So, culture shock is not what I expected it to be at all. I guess I'm not quite sure what I thought it would be, but my constant frustrations never point me to the fact that I am in a very very different culture. I always lose my temper in traffic. I cannot get over the disregard for personal space. I have a bad habit of tearing down Taiwanese for what seems to be silly cultural actions; wearing masks, the giant fake glasses, short shorts with nylons, hypocritical trash issues (the lady downstairs will ream you for failing to separate your trash correctly, but every receipt you get is literally a book), their shyness, and most of all, their intrinsic, unstoppable need to "save face" (mianzi, look it up). This last part permeates EVERYTHING, such as getting an answer at work as to how a project should proceed (if no one answers you, no one answers you wrong) or getting a 500 word email from a classmate telling you to "eat your own shit" for pointing out flaws in their presentation.

This last point leads me to my next bit of news. We have decided that we will limit our Taiwan experience to 1 year, and move to the next year to finish school. It was a tough decision, but MCU is just not an institution I wish to be my future on. Besides the above mentioned problem, which manifested itself in other ways, like students refusing to speak or participate in group discussions or seminars, leaving 4 or 5 of us to carry every class (this did get slightly better towards the end), major plagiarism issues not being adequately addressed, a really skewed grading system, and a few teachers who just refused to teach because they "hate lecturing", I just really questioned where my degree would lead me. I can't say it was all bad, I had a couple professors that were very engaged, and a few classmates I learned a lot from; but in general the whole system was paralyzed by a fear of failure. So, we will either be at The U of Leeds in Leeds, England or The U of Edinburgh in Edinburgh, Scotland next year. For the time being, we are going to work our butts off, study Mandarin, and, hopefully, move to a beach town for our last month before we leave. I have plans of a grand vacation leading to the UK, and I really want to take a long trip through China and make a handful of stops in the US. We shall see, though.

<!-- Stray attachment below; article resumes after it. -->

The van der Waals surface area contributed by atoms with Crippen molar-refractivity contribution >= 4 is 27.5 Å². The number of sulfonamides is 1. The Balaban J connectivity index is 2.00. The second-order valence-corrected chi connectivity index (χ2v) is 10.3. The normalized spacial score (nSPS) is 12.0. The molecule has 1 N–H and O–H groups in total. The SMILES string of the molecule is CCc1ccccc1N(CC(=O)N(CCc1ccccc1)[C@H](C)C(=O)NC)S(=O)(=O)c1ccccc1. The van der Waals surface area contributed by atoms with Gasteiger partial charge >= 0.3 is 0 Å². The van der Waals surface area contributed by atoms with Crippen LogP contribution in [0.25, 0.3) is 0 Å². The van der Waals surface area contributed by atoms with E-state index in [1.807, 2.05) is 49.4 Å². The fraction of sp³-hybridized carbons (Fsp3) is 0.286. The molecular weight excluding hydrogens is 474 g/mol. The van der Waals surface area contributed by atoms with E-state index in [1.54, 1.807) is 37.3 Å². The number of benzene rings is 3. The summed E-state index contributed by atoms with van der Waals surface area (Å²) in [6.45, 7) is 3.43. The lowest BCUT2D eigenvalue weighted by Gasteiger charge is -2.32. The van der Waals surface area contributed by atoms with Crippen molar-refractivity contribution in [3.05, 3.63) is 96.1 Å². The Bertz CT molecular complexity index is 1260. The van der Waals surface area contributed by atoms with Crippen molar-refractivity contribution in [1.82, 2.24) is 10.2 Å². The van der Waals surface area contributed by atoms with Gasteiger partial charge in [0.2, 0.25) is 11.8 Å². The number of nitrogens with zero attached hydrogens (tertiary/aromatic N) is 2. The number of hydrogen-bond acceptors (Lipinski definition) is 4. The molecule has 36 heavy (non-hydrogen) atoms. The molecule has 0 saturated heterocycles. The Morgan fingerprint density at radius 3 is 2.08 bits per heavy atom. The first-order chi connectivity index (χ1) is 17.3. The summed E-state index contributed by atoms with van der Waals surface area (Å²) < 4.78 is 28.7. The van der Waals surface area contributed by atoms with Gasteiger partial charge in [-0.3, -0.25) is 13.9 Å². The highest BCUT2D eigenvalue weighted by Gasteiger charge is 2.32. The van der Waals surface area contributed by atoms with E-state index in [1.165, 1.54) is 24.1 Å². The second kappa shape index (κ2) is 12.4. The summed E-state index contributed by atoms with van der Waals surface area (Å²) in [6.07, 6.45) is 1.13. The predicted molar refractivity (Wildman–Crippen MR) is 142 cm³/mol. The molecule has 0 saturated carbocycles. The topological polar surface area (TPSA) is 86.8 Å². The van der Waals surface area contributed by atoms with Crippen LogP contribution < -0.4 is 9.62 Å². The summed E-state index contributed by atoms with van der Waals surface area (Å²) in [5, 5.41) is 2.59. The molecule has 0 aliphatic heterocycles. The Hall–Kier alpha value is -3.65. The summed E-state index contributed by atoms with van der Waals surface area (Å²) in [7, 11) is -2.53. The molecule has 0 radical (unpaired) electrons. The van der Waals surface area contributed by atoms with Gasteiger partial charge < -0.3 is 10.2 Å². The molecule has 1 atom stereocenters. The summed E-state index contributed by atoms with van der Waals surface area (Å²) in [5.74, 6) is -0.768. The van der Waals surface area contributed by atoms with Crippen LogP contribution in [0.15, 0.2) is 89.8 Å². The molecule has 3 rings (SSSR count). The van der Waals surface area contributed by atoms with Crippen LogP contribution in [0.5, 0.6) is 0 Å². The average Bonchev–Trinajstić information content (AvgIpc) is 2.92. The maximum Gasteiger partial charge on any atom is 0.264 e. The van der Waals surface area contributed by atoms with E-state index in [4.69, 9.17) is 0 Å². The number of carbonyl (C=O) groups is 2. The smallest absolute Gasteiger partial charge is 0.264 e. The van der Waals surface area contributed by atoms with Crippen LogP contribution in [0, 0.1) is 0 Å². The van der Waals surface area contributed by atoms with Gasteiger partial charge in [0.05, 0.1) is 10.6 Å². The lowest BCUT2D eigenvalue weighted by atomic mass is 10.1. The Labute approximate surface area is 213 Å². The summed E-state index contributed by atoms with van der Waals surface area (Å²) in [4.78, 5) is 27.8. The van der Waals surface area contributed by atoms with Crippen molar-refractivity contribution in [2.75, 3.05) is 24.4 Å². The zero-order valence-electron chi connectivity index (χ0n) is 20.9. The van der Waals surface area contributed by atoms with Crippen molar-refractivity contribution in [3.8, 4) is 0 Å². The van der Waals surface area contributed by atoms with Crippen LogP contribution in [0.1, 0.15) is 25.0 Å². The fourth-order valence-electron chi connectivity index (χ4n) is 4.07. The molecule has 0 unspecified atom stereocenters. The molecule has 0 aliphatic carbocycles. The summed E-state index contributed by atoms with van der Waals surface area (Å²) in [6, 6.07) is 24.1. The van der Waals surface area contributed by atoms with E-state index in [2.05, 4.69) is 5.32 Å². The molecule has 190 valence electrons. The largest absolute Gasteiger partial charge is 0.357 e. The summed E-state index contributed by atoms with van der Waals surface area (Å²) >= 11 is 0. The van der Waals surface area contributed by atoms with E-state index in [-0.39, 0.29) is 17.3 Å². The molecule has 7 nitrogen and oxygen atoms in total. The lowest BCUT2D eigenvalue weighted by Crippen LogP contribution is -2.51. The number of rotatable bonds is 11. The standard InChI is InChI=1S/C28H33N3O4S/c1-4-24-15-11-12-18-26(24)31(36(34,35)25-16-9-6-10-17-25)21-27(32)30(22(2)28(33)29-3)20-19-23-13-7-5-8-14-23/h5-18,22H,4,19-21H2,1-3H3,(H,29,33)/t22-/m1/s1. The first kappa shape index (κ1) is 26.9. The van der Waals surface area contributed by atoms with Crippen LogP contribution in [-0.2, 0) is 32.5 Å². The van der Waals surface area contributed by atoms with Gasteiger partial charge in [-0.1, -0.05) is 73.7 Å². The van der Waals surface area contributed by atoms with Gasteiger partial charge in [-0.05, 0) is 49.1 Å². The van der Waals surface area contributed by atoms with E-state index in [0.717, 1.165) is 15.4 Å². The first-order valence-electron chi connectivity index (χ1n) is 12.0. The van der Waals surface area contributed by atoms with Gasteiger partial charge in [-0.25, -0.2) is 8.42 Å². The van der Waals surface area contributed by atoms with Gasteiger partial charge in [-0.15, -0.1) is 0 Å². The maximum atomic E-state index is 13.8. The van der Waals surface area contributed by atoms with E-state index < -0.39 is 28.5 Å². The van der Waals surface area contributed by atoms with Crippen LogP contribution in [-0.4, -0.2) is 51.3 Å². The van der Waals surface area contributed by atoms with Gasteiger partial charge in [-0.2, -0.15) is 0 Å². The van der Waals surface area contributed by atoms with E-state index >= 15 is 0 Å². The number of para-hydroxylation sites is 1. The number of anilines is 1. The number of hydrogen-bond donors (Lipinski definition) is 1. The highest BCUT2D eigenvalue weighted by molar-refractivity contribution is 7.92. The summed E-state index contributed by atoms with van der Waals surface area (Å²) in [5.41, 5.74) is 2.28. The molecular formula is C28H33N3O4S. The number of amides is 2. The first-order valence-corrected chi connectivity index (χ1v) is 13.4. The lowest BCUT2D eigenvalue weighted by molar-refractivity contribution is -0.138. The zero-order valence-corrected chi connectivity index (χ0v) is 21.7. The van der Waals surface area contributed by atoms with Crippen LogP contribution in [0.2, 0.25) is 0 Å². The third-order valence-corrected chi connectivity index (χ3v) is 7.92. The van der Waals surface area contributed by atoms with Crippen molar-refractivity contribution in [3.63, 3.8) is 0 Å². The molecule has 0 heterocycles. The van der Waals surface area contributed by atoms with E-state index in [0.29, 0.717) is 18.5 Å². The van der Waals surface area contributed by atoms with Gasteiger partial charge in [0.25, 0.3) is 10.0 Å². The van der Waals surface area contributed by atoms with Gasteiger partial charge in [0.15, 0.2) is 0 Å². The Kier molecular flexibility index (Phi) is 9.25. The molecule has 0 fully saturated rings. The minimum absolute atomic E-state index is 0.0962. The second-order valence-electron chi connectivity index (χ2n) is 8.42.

We finally made it to Taipei for a night of fun. We saw the Chiang Kai Shek Memorial, which is one of the more stunning things I have seen here (front gate):

After words we saw a trio of old school hip-hop DJ's at a small club. Good stuff. I have been listening to nothing but J-Dilla beats since then:

Hopefully we won't be so stingy with our updating in the future. Much love from the Far East.